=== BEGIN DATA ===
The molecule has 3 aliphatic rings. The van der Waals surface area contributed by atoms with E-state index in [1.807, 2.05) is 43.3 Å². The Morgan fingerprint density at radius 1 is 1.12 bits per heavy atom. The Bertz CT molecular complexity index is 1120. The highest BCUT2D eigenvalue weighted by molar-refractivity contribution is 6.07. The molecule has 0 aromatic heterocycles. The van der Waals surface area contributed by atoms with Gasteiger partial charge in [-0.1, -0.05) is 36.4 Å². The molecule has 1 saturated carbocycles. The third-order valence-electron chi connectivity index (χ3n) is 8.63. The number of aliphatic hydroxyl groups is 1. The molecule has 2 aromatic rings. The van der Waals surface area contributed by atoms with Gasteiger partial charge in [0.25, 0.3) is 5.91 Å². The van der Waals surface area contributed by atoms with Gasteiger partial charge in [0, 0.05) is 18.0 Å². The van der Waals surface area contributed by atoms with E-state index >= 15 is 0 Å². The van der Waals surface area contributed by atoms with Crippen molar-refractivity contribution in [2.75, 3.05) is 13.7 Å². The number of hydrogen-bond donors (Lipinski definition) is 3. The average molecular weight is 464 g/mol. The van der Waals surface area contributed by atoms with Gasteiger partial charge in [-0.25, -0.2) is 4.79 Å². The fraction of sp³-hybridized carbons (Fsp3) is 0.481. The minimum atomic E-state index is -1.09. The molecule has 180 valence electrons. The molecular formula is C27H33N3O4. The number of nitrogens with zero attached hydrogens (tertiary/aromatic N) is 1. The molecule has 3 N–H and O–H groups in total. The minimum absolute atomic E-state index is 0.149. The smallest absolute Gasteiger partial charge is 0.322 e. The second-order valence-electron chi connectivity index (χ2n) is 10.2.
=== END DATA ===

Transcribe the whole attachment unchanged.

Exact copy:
The molecule has 3 aliphatic rings. The van der Waals surface area contributed by atoms with E-state index in [1.807, 2.05) is 43.3 Å². The Morgan fingerprint density at radius 1 is 1.12 bits per heavy atom. The Bertz CT molecular complexity index is 1120. The highest BCUT2D eigenvalue weighted by molar-refractivity contribution is 6.07. The molecule has 0 aromatic heterocycles. The van der Waals surface area contributed by atoms with Gasteiger partial charge in [-0.1, -0.05) is 36.4 Å². The molecule has 1 saturated carbocycles. The third-order valence-electron chi connectivity index (χ3n) is 8.63. The number of aliphatic hydroxyl groups is 1. The molecule has 2 aromatic rings. The van der Waals surface area contributed by atoms with Gasteiger partial charge in [0.25, 0.3) is 5.91 Å². The van der Waals surface area contributed by atoms with Gasteiger partial charge in [0, 0.05) is 18.0 Å². The van der Waals surface area contributed by atoms with E-state index >= 15 is 0 Å². The van der Waals surface area contributed by atoms with Crippen molar-refractivity contribution in [2.75, 3.05) is 13.7 Å². The number of hydrogen-bond donors (Lipinski definition) is 3. The average molecular weight is 464 g/mol. The van der Waals surface area contributed by atoms with Gasteiger partial charge in [-0.25, -0.2) is 4.79 Å². The fraction of sp³-hybridized carbons (Fsp3) is 0.481. The minimum atomic E-state index is -1.09. The molecule has 180 valence electrons. The molecular formula is C27H33N3O4. The number of nitrogens with zero attached hydrogens (tertiary/aromatic N) is 1. The molecule has 3 N–H and O–H groups in total. The minimum absolute atomic E-state index is 0.149. The smallest absolute Gasteiger partial charge is 0.322 e. The second-order valence-electron chi connectivity index (χ2n) is 10.2.